Clients of an advisor accused of fraud filed a lawsuit Wednesday against TD Ameritrade and Charles Schwab Corp. that claims the custodians helped facilitate the wrongdoing.
The class-action claim was filed by six former clients of Angelo A. Alleca, an Atlanta-based advisor and owner of Summit Wealth Management Inc., who was barred by the SEC in 2012 for misappropriating client assets.
The custodians collected false values on hedge funds Alleca ran and used that information on account statements, the lawsuit says, “thereby misrepresenting the integrity of the investments in what was, in reality, a Ponzi scheme.” Five of the plaintiffs say they lost about $2.2 million in the fraud when their assets were custodied at TD Ameritrade, and one plaintiff claims he lost $25,000 when his assets were at Schwab.
The claim, filed in the U.S. District Court, Northern District of Georgia, does not specify damages. The lawsuit says Alleca ended his relationship with Schwab in 2009 when Schwab would no longer let him provide valuations for a fund he managed. At that point, Alleca moved his assets to TD Ameritrade, the claim says.
“Our goal is to recover what we can and hold the two broker-dealers accountable for their alleged misconduct in this case,” said Badge Humphries, a lawyer at Motley Rice LLC law firm in Mt. Pleasant, S.C., which represents the investors.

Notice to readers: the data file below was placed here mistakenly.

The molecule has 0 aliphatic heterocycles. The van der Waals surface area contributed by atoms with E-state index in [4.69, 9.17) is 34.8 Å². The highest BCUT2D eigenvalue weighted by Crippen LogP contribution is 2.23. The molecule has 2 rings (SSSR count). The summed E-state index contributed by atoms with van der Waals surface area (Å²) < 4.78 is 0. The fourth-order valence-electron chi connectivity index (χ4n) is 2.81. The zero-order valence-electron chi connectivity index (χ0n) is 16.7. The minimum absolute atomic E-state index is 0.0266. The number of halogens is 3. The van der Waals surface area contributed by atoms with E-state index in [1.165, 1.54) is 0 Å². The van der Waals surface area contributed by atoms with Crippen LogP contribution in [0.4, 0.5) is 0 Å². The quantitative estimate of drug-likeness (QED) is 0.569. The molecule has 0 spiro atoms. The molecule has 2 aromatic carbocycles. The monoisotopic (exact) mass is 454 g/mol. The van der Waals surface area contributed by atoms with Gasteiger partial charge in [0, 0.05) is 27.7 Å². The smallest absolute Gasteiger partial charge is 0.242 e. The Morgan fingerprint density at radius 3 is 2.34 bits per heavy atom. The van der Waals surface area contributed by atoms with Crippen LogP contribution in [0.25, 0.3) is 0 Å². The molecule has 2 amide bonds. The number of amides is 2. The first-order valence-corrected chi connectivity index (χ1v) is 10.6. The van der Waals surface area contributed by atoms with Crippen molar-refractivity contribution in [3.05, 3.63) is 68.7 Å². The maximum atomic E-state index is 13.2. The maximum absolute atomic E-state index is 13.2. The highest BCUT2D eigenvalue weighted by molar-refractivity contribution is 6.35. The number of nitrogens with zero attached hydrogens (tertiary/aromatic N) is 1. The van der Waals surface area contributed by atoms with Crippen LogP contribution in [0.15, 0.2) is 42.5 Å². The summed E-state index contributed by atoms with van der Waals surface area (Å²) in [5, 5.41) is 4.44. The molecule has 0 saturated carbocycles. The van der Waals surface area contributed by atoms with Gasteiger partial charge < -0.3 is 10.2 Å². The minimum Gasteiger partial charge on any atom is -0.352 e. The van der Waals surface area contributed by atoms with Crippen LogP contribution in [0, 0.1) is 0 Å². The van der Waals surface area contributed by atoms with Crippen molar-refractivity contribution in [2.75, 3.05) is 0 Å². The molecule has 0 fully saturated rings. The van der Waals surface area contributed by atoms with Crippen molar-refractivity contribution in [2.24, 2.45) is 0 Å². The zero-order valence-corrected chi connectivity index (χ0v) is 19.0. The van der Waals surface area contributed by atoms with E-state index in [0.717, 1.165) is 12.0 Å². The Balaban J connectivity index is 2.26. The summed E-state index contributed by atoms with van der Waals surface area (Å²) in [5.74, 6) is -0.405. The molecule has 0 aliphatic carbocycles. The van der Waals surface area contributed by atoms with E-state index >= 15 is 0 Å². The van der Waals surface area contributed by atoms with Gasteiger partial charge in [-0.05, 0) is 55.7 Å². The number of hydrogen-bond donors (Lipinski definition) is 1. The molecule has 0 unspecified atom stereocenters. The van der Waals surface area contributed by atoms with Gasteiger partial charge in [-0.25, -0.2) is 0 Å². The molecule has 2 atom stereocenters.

TD Ameritrade spokeswoman Kristin Petrick declined comment. Schwab spokesman Greg Gable, in an e-mail, said Schwab believes “the suit has no merit.”
In 2012, Alleca incurred large losses in a $500 million fund he ran, the SEC claimed, and then set up additional hedge funds to raise money to cover his losses, “in a Ponzi-like fashion in order to meet redemption requests in [his main] fund.” The agency accused Alleca of misappropriating a total of $17 million.
One of the hedge funds, Detroit Memorial Partners LLC, set up by an Alleca business associate named Mark Morrow, raised money purportedly to buy cemeteries in Michigan. But the money was diverted instead.

Alleca’s firm sold approximately $9.5 million worth of Detroit Memorial promissory notes to investors, the SEC alleged in a separate action against Morrow. That money was later transferred to Alleca, who then lost more than $5 million of the note proceeds in “risky, short-term equity trading” in January 2008, the SEC said.

Alleca consented to the SEC’s action against him without admitting or denying any of the allegations. He has not been criminally charged in the case.

In 2010 and 2011, Schwab paid about $7.7 million to settle a similar class action, which arose from a fraud carried out by Al Parish, a former Charleston Southern University economics professor. The Motley Rice law firm represented plaintiffs in that matter as well.